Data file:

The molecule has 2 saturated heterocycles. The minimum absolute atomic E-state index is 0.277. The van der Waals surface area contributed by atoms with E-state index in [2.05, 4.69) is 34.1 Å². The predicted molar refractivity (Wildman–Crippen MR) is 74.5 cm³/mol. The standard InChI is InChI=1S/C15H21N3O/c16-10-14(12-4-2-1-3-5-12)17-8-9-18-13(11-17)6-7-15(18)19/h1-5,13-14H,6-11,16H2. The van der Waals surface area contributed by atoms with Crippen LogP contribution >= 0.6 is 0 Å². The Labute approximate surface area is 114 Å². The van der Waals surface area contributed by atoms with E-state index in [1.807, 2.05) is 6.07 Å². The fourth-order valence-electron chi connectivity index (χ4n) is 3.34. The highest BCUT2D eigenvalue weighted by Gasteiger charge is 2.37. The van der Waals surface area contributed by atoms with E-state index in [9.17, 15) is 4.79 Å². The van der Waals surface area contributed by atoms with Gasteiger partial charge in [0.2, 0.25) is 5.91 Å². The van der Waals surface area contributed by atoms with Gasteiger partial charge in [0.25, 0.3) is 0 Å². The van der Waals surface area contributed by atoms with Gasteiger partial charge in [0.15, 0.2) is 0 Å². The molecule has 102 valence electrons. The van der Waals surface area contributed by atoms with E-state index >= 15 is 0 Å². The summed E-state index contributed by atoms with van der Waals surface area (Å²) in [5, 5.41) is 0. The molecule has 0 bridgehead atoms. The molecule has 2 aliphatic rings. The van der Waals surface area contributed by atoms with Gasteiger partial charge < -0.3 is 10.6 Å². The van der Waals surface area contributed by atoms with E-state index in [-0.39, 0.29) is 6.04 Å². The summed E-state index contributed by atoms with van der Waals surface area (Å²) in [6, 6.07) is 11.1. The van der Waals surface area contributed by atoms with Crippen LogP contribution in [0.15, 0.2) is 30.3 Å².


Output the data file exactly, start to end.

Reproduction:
The molecule has 2 saturated heterocycles. The minimum absolute atomic E-state index is 0.277. The van der Waals surface area contributed by atoms with E-state index in [2.05, 4.69) is 34.1 Å². The predicted molar refractivity (Wildman–Crippen MR) is 74.5 cm³/mol. The standard InChI is InChI=1S/C15H21N3O/c16-10-14(12-4-2-1-3-5-12)17-8-9-18-13(11-17)6-7-15(18)19/h1-5,13-14H,6-11,16H2. The van der Waals surface area contributed by atoms with Crippen LogP contribution >= 0.6 is 0 Å². The Labute approximate surface area is 114 Å². The van der Waals surface area contributed by atoms with E-state index in [1.807, 2.05) is 6.07 Å². The fourth-order valence-electron chi connectivity index (χ4n) is 3.34. The highest BCUT2D eigenvalue weighted by Gasteiger charge is 2.37. The van der Waals surface area contributed by atoms with E-state index in [9.17, 15) is 4.79 Å². The van der Waals surface area contributed by atoms with Gasteiger partial charge in [0.2, 0.25) is 5.91 Å². The van der Waals surface area contributed by atoms with Gasteiger partial charge in [0.25, 0.3) is 0 Å². The van der Waals surface area contributed by atoms with Gasteiger partial charge in [0.15, 0.2) is 0 Å². The molecule has 102 valence electrons. The van der Waals surface area contributed by atoms with E-state index >= 15 is 0 Å². The summed E-state index contributed by atoms with van der Waals surface area (Å²) in [5, 5.41) is 0. The molecule has 0 bridgehead atoms. The molecule has 2 aliphatic rings. The van der Waals surface area contributed by atoms with Gasteiger partial charge < -0.3 is 10.6 Å². The van der Waals surface area contributed by atoms with E-state index in [-0.39, 0.29) is 6.04 Å². The summed E-state index contributed by atoms with van der Waals surface area (Å²) in [6, 6.07) is 11.1. The van der Waals surface area contributed by atoms with Crippen LogP contribution in [0.15, 0.2) is 30.3 Å².